Between 4.8 and 12.7 million metric tons of plastic are dumped into the ocean each and every year. When exposed to the elements, larger pieces of waste plastic progressively deteriorate and break down into ever-tinier fragments, until they are finally reduced to the level of microplastic particles.
After that, these microplastics find their way into the food we consume, the water we drink, and even the air we breathe. And it turns out that in addition to wreaking havoc on human cells, microplastics provide a safe habitat for deadly viruses that can cause gastrointestinal distress such as throwing up and diarrhea.
According to a study that was recently published in the journal Environmental Pollution, a group of researchers from Stirling University have demonstrated for the very first time that it is possible for viruses to survive and continue to spread by attaching themselves to plastics that are present in water.
This study raises questions about the influence on human health and potential health risks, as it is easy for someone swimming to swallow microplastics, which could pose a threat to human health.
The most recent study is the pioneering investigation of its sort since it utilizes water collected from the natural environment to investigate the issue of microplastics and viruses. Previous studies focused exclusively on the spread of these viruses within sterile medical environments.
In the study, the researchers from Stirling University utilized two species of model viruses, rotavirus (RV) SA11, which is a human gastrointestinal virus, and the bacteriophage virus Phi6, and examined how they attach themselves to microplastic pellets in three distinct types of water: surface water that has been filtered, surface water that has not been filtered, and surface water that has been added nutrients.
When compared to viruses that were dwelling in the water, those that were hitchhiking on microplastic pellets proved to be more resilient than their aquatic counterparts. For instance, it was discovered that the rotavirus, which is responsible for stomach cramps and diarrhea, may live in lake water for up to three days by attaching itself to the surfaces of microplastics and therefore preventing its death. Because virus particles were able to cling to the surface of the microplastic, they were protected from environmental factors such as ultraviolet light, which would normally be lethal to them.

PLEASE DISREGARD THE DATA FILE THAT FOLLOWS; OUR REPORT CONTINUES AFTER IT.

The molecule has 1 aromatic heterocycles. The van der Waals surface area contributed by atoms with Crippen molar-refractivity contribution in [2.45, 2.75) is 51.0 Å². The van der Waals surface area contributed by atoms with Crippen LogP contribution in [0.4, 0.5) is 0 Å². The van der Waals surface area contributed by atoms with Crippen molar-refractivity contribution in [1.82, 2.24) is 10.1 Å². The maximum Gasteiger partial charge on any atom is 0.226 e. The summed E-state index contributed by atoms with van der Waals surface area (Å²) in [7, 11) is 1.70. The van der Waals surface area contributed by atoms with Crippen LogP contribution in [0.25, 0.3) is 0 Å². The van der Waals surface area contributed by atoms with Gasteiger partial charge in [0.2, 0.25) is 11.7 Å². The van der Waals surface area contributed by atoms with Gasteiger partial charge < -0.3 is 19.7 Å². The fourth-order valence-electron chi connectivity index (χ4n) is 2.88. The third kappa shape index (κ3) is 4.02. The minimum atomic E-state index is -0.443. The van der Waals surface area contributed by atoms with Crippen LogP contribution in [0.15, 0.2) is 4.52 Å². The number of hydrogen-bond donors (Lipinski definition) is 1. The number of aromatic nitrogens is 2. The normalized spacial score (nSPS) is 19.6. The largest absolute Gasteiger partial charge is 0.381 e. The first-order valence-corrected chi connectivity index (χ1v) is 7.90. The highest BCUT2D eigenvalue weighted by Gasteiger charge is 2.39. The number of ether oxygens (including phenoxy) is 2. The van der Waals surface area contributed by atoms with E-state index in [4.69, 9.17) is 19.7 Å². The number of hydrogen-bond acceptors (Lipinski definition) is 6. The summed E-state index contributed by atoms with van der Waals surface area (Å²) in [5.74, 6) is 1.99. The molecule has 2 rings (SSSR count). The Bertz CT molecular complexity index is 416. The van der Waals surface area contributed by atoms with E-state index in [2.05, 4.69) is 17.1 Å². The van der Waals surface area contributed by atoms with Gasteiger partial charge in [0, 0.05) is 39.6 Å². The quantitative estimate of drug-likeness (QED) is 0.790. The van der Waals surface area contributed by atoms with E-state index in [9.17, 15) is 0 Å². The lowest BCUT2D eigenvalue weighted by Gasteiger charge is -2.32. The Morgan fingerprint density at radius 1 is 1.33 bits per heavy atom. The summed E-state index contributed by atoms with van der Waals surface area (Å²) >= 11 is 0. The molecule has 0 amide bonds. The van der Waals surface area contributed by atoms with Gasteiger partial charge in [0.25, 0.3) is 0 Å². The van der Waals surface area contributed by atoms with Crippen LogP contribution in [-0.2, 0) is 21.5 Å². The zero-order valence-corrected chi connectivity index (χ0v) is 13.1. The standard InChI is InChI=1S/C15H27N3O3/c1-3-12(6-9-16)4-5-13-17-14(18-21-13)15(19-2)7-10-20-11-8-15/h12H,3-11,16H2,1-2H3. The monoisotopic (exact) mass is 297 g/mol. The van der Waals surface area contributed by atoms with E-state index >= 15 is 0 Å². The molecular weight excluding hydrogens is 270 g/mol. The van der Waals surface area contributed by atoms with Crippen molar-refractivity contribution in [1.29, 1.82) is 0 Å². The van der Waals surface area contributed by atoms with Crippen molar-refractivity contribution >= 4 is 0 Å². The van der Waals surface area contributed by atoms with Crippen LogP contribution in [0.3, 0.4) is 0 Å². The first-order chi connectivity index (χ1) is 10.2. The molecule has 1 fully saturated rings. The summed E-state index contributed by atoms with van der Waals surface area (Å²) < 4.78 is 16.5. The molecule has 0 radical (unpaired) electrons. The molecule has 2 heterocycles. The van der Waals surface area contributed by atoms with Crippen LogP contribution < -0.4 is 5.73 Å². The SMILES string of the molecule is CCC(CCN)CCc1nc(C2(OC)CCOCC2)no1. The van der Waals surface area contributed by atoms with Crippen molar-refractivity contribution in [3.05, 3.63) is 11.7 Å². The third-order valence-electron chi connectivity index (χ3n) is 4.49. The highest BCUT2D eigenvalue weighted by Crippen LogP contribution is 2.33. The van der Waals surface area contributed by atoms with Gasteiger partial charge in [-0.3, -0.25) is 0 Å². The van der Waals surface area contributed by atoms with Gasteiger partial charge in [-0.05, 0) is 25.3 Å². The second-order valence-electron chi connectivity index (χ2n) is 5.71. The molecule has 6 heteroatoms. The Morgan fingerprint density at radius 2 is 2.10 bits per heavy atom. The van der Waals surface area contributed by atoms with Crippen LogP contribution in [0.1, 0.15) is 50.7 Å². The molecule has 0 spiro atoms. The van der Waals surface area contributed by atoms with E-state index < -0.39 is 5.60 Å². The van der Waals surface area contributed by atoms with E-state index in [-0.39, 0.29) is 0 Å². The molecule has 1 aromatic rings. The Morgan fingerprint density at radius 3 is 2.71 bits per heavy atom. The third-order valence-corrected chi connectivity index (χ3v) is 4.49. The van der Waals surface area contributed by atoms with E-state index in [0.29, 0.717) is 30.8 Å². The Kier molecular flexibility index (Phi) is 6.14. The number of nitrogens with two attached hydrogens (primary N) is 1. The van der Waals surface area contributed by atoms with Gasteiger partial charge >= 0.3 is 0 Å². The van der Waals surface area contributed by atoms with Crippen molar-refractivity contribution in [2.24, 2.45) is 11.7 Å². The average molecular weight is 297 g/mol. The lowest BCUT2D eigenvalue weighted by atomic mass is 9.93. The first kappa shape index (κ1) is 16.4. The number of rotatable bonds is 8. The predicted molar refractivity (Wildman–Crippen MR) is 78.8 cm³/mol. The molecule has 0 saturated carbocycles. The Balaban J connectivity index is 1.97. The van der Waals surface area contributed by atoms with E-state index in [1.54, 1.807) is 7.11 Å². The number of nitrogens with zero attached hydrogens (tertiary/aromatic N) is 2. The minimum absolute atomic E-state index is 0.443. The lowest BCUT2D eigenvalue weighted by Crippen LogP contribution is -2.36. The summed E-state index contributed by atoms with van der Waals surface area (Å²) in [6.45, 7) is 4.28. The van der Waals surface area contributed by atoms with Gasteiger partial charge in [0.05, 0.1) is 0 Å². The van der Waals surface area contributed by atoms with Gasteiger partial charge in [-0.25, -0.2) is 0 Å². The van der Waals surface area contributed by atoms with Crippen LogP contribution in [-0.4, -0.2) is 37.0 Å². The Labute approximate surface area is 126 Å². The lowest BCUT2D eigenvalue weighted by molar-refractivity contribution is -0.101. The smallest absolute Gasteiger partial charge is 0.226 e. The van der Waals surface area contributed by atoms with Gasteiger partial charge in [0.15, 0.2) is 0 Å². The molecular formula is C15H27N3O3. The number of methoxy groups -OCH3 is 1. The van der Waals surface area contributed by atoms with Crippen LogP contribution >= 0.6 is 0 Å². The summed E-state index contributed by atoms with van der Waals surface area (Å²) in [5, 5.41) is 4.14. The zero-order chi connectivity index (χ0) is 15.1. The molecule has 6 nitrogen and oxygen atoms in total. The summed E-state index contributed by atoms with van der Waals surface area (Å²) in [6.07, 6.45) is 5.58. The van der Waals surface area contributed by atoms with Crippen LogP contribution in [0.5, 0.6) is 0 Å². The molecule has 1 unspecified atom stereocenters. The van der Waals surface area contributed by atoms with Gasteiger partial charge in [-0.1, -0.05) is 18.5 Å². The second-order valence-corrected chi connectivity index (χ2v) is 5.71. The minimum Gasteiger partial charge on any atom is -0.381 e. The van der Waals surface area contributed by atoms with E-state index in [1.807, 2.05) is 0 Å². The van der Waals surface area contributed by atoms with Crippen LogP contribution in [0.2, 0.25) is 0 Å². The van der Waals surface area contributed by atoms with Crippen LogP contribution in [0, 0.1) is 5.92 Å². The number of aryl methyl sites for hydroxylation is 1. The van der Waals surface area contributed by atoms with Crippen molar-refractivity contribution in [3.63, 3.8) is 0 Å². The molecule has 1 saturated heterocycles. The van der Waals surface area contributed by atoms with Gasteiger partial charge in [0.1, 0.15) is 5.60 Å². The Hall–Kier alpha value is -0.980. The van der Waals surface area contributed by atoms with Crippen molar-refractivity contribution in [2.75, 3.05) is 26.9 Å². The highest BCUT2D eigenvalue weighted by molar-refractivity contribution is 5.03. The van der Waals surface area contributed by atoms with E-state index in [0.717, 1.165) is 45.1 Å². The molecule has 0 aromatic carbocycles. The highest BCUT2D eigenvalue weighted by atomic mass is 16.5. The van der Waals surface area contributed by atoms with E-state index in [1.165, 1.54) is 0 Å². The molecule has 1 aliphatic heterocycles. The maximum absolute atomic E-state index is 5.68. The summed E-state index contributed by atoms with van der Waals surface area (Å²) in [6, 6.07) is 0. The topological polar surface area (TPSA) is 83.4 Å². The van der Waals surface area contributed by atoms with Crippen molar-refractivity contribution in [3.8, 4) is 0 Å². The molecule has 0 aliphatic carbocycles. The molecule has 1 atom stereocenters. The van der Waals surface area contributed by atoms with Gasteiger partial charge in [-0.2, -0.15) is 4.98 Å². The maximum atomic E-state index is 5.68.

A more dangerous foe than anyone has anticipated before.
“Even though a wastewater treatment plant is doing everything it can to clean sewage waste, the water discharged from the plant still has microplastics in it. These microplastics are then transported down the river, into the estuary, and eventually end up on the beach. “They do live, and they do remain infectious,” Richard Quilliam, the lead researcher on the investigation at Stirling University in the United Kingdom, stated in a press statement. “We weren’t sure how well viruses could survive by ‘hitch-hiking’ on plastic in the environment.”
“Microplastics are so small that they have the potential to be consumed by someone swimming, and sometimes they wash up on the beach as pellets called nurdles that are about the size of lentils and are brilliantly colored. Children may pick them up and put them in their mouths.” There doesn’t need to be a lot of virus particles for you to get sick. If the viruses are able to escape from the plastic and enter the water or the sand, their ability to survive in the environment is improved. As a result of this study, potentially harmful viruses and bacteria may be able to travel across oceans without being carried by humans. This could have far-reaching implications for human health all around the world. The researchers are going to investigate how long the viruses can remain infectious in order to learn more about the unknown dangers that could arise from the combination of the harm posed by microplastic pollution and the danger posed by viruses.
“This research is very much a proof-of-concept for conducting more research into how long pathogens can survive by binding to microplastics, as we only tested for three days,” Quilliam said. “Since we only tested for three days, this research is very much a proof-of-concept for conducting more research into how long pathogens can survive by binding to microplastics.”